Sunday, April 6, 2008

F the Police

F the Police. I saw this line in someone else's blog, and I have to admit it made me a little uncomfortable. It was in context with a musical festival which featured rap music. I like to think of Rap as missing one crucial letter - C, at the beginning. But I have to admit that I like some of it. Tobi Mac for instance. The "C"Rap I dislike is that which spews the message of hate. F the Police. Or hoes and bitches, a total disrespect for the femine influences in the world. What's ironic is that a majority of these "C"rappers were more than likely raised by a woman, either an aunt or grandmother. Not their dad. I work with these troubled youth and I understand their anger. A lack of a secure and affirming family structure of epidemic proportions in this culture is breeding anger. It is creating a self sustaining pattern of fatherless homes. It is bad. I do not, however, condone their message of violence.

And I was thinking about F the Police. What does that mean? The Police are nothing more than a reflection of the culture at any given time in history. The institutional enforcement of the norms of society. They are not an autonomous group out there on their own. They are legislated, regulated, and given the stamp of approval by whatever governing body who are voted in by the populace. So do we totally label (and you know how I hate labels) Police by one individuals dealings with a bad officer? Do we label all Christians by the actions of One Christian (you can fill in the name)? Do you wished to be viewed by the actions of Rev. Wright, or Jerry Falwell, or Benny Hinn, as representative of what YOU are? (Plug in your profession, and now think of someone who isn't representative of your ethics in that profession, and you see the point.)

I know many police officers. They have families. They attend church. Many are bi-vocational pastors, big brothers & big sisters, deacons, food bank volunteers, givers. A positive influence in their world. Most got into that line of work because they are servant hearted. Like Christians SHOULD be. They are geared toward helping people. Yes, there are some that are in it for the power trip. Met them too. I have also met pastors who share these same traits - both servant hearted and egotistical. I do not hear of many of these young rappers with the aforementioned attribute of servant heartedness. It appears that most come from their own ego's and extremely worldly motivated by perceived power through violence, substance abuse, bling, and the degredation of women. This does not give legitimacy to their anger.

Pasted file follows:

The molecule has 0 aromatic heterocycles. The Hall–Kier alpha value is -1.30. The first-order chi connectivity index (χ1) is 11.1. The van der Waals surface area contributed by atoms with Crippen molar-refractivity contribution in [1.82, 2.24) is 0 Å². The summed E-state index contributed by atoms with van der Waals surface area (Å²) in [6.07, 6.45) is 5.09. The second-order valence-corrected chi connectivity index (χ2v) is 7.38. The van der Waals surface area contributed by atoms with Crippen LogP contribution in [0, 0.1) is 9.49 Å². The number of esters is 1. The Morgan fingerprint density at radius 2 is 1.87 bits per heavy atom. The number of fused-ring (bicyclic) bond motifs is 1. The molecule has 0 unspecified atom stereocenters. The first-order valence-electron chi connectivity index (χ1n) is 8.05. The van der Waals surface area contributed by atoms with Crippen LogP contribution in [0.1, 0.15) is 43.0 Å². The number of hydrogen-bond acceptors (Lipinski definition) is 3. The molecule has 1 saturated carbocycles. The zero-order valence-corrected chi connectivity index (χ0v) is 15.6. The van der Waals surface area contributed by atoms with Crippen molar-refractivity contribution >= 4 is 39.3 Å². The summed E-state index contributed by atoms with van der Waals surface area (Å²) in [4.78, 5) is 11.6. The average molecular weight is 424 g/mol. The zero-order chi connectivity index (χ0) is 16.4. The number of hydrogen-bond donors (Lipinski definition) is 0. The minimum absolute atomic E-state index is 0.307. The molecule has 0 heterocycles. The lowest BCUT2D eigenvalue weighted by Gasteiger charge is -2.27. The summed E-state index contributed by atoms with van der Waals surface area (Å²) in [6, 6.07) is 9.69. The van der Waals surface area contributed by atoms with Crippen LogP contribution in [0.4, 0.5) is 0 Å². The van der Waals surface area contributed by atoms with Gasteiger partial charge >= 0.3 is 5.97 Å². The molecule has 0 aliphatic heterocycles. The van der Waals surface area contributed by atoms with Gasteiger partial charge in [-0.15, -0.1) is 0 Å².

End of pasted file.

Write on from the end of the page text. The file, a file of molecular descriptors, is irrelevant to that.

So F the Police? I think not. Maybe its F the Individual who will not take responsiblity for thier own actions. Maybe its F the People who enable others to use excuses as crutches for where they are. Maybe its F the Haters who build walls instead of bridges.

Word from the Prophet: If the message isn't love - then the message is wrong.

4 comments:

KJ said...

wow. well said. And an interesting perception of the police. You're right, they are governed by "us' essentially.

I've dealt with the mentality you describe of "C"rap music (and I aggree) with TJ. BET, unfortunatley, has been a mainstay in my home the last 4 years. We've had many talks about the way women are spoken of and displayed both in lyric and video. Maybe, maybe some of those conversations have found a good place with him. He watches BET much less than he used to; he treats his girlfriend (of 4 years) really well. It's been a fine line though...I know that I come from a "white" and "white women" perspective. I'll never know what it's like to be a black man. So guiding him with, hopefully, universal values...as opposed to white vs black cultural dividing lines...has been tricky.

nonprofitprophet said...

KJ - when you think of how Jesus views a person - BET, MTV, ABC, CBS, NBC, and others really miss the mark and do a dis-service.
I wish being a Hope Monger could be a reality. That being American was more important than skin color, that focuses on inclusiveness instead of diviseness would be what we were about. It looks like we still have a ways to go. ~npp

Melinda said...

Yeah. I hear what you're saying. But I also hear what they're saying. I don't really talk about it much, but I have a son in prison. He entered the system when he was only fourteen with no prior offenses and never really made it out of that culture. So, in getting to know him (it's often like he's a different person...he's 22 now), I hear a lot of stories about the abuses of authority, including law enforcement.

While I don't think abuse is by any means widespread, it's incredibly frustrating when it happens even a small percentage of the time. Hence, poetry erupts, albeit resentful and downright hateful.

It's uncomfortable speech. Big time.

(Thanks for commenting over at the site..it's good to see you. I linked ya.)

nonprofitprophet said...

hey Melinda! thank you for the link. I understand the prison thing, more than you will probably ever know... and I know that the frustration comes through in this venue. I wished there were a way to this segment of society take their realities and making something positive out of it, instead of feeding into the negativity.
On a lighter note, when are they going to start rappign about Exxon Mobile and gas prices?